Local eateries, restaurants, cafes, pubs, and coffee shops are the social and economic lifeblood of many Illinois communities. Following the stretch of statewide shutdowns that began in late March, University of Illinois Extension, U of I Department of Food Science and Human Nutrition (FSHN), and Illinois Restaurant Association are helping restaurants adjust operations as they face supply shortages, safety restrictions, and labor challenges.
More than 550 people from throughout Illinois participated in the webinar series, Scaling Up Restaurant Operations, that featured suppliers, food safety experts, and two local restaurants, Edge by Chef Dustin Allen in Peoria Heights and [CxT] Roasting Company in Peoria. According to Illinois Restaurant Association, “As the state's largest private-sector employer, restaurants are the foundation of Illinois' economy. Industry suppliers and their team members - such as farmers, packers, beverage distributors, and delivery people - all depend on a thriving restaurant and hospitality sector to stay in business. Setting restaurants up for success as they reopen is critical to ensure the long-term vitality of the restaurant industry and their supply chains.”
Due to this critical need, additional outreach efforts expanded the audience-reach through social media and numerous media outlets. “Based on our experiences in other programs, we know that many more participants view the program recordings at their convenience,” explained Kathie Brown, Extension community economic development educator serving Fulton, Mason, Peoria, and Tazewell counties. The archived presentations continue to be accessed online:
Scaling Up Restaurant Operations: Financial Considerations: go.illinois.edu/ScalingUpOperations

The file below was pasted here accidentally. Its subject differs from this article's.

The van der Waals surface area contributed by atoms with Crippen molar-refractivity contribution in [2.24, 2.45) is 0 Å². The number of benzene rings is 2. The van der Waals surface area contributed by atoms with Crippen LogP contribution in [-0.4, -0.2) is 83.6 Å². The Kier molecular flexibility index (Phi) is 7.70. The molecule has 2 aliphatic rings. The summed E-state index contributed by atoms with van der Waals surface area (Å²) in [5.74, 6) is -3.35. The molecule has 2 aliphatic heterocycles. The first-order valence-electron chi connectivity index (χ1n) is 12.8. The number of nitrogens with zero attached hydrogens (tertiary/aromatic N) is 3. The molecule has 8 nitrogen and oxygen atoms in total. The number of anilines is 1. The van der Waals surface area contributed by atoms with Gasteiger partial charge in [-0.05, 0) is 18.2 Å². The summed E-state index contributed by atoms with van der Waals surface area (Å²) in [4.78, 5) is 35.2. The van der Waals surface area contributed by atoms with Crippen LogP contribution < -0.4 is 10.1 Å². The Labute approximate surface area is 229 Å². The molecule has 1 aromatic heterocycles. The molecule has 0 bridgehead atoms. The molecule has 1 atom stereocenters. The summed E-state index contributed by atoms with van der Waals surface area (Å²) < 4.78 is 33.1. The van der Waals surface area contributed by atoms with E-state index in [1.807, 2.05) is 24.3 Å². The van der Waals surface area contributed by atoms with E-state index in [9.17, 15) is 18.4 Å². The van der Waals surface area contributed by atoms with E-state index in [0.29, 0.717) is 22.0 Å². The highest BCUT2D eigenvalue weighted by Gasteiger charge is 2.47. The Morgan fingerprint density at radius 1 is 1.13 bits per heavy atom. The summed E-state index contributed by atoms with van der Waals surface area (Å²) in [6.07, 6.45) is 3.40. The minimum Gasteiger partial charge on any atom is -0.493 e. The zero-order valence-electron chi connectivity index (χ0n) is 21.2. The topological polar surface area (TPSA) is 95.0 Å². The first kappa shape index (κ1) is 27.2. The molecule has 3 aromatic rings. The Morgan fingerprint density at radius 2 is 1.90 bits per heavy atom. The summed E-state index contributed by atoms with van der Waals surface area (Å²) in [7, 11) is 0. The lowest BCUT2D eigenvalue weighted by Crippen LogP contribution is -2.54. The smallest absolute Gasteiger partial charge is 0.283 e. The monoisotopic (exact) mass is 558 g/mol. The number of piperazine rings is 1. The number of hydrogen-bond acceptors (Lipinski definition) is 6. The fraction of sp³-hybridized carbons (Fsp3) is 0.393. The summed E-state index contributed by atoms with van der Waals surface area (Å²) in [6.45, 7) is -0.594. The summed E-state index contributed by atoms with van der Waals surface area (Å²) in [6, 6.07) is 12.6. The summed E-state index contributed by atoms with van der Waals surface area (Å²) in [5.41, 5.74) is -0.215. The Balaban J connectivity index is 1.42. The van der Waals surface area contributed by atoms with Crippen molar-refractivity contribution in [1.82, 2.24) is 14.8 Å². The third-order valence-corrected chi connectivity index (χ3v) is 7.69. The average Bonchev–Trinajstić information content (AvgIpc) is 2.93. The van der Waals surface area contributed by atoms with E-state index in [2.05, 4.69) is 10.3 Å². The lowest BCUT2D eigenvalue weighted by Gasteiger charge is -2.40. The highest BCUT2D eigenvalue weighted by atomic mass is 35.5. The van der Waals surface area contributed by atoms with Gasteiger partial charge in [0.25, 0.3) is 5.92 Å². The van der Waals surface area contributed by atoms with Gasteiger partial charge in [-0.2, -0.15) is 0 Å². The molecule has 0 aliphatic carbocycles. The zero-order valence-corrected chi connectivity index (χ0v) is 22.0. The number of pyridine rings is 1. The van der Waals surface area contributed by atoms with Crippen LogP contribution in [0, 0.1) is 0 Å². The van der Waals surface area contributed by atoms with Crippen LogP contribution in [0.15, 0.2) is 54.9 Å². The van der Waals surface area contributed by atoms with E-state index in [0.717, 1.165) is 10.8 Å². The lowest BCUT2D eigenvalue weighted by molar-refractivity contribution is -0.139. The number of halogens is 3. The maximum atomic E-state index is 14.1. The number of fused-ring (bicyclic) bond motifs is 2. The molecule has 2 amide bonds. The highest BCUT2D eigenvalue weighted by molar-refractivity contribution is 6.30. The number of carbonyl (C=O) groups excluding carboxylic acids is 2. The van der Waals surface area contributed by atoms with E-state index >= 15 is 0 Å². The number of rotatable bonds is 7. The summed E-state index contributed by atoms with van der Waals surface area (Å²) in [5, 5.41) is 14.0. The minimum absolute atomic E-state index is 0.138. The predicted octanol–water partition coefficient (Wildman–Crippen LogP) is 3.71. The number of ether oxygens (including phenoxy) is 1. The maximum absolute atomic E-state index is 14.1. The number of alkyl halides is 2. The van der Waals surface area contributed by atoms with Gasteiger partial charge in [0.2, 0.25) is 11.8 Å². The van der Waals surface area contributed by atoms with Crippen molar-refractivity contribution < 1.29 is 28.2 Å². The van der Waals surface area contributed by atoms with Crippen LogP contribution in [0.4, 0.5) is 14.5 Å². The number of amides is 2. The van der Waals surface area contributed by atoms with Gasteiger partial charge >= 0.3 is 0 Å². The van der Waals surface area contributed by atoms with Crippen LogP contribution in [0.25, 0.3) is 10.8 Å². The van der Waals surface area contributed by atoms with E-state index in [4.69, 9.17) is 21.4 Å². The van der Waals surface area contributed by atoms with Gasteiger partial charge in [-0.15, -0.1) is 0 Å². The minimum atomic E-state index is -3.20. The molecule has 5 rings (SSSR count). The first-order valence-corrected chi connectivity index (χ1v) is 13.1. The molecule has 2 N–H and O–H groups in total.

Scaling Up Restaurant Operations: Safety Considerations: go.illinois.edu/ScalingUpSafety
The recordings allow participants to access the original presentation along with resource materials on menu analysis and recipe costing (provided by faculty) which are critically important to the long-term survival of restaurants.
Restaurants have been required to develop new business plans, literally overnight. One of the webinar’s guest speakers Dustin Allen, executive chef at Edge, says his company has “learned how to do carryout,” including family-style menu options that have been well received. Sixty family farms provide the restaurant’s food inputs, so Allen now incorporates new menus items to take advantage of what is seasonally available.
From meat to cleaning supplies, shortages affect a restaurant’s ability to offer full menus at profitable prices. “With the supply chain and cost of products being so volatile right now, we’re seeing success in a smaller, tighter core menu,” says Gretchen Ernst, Gordon Food Service customer support manager and webinar presenter. The webinar series provided restaurants with tools needed to analyze menus for profitability, popularity, and the ability to travel as a carryout item. Two U of I FSHN instructional videos related to menu analysis and recipe costing provide tools to allow operators to make informed decisions about menu choices.
Extension staff and partners are currently in conversations for follow-up programming, as the collaboration proved valuable for all involved.